A slug­ger who no longer can hit

The Week (US) - - 10 News -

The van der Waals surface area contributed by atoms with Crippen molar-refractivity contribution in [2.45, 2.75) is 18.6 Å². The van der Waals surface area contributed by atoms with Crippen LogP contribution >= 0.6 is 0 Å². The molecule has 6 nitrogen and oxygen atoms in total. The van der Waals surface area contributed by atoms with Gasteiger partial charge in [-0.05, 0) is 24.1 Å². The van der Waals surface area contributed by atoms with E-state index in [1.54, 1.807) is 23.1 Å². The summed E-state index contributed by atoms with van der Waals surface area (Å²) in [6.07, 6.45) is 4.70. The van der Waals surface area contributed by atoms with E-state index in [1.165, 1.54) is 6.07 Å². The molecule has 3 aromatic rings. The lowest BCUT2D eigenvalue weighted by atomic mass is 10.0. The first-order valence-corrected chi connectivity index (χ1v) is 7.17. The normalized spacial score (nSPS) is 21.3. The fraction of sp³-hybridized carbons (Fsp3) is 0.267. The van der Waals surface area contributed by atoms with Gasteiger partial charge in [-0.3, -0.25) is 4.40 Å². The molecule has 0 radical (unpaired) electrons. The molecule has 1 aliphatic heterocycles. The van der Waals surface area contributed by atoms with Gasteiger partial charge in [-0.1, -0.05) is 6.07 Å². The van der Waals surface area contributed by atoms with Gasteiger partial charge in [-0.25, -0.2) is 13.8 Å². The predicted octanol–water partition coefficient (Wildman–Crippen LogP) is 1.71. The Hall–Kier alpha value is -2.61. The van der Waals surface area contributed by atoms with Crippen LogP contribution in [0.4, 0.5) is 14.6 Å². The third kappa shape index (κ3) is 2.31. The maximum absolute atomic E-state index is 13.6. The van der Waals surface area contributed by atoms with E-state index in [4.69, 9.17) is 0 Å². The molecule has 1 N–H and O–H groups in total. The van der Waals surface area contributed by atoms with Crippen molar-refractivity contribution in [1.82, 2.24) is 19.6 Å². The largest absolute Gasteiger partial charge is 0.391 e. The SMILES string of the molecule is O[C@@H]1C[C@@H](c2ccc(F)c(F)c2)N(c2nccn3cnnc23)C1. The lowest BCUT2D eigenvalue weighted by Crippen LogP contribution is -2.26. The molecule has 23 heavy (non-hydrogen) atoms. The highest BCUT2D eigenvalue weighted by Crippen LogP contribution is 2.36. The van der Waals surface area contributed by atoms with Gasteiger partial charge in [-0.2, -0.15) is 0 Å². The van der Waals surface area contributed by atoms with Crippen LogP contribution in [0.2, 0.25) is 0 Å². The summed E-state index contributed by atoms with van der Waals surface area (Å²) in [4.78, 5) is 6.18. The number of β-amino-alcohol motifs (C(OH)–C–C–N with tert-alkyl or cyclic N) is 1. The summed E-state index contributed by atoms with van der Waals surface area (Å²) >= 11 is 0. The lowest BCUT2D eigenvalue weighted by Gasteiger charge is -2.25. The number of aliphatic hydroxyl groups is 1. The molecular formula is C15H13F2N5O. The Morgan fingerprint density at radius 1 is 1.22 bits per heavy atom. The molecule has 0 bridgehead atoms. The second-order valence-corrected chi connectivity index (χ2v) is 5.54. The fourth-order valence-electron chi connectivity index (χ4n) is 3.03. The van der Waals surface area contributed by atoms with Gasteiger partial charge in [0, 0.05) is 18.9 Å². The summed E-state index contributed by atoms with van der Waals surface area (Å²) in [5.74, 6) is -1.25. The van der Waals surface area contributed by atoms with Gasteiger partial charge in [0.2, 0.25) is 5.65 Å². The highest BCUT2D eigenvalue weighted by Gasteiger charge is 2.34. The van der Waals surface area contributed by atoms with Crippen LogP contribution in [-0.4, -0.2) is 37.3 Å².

Chris Davis may have just had the worst sea­son of any ev­ery­day base­ball player in his­tory, said Stephanie Ap­stein in Sports Il­lus­trated. Af­ter the Bal­ti­more Ori­oles’ first base­man led the league with 53 home runs in 2013 and 47 more in 2015, he was re­warded with one of the most lu­cra­tive deals ever: $161 mil­lion over seven years. In the three sea­sons since, he’s looked like a su­per­hero robbed of his pow­ers. “I have no clue what I’m do­ing at the plate,” says Davis, 32. He just posted the worst bat­ting aver­age in mod­ern MLB his­tory for a reg­u­lar player (.168), with more than twice as many strike­outs as hits. “Fail­ure fol­lows me around daily,” he says, and he thinks about it ob­ses­sively. Noth­ing changed about his swing, his physique, or his prac­tice rou­tine. He just couldn’t hit. Raised by a stoic Texan father who dragged him to the bat­ting cage even af­ter great games, Davis isn’t in­clined to be self-pity­ing. Yet at one point dur­ing his sea­son-long slump, he found him­self be­hind the wheel with “tears just fall­ing from my eyes.” He broke down to his wife and asked her whether his fail­ure was God pun­ish­ing him for his sins. “Am I blind to some­thing that I’m ha­bit­u­ally do­ing? Do you see any­thing in me that needs to be brought to light?” No one, least of all Davis, has been able to an­swer these ques­tions.

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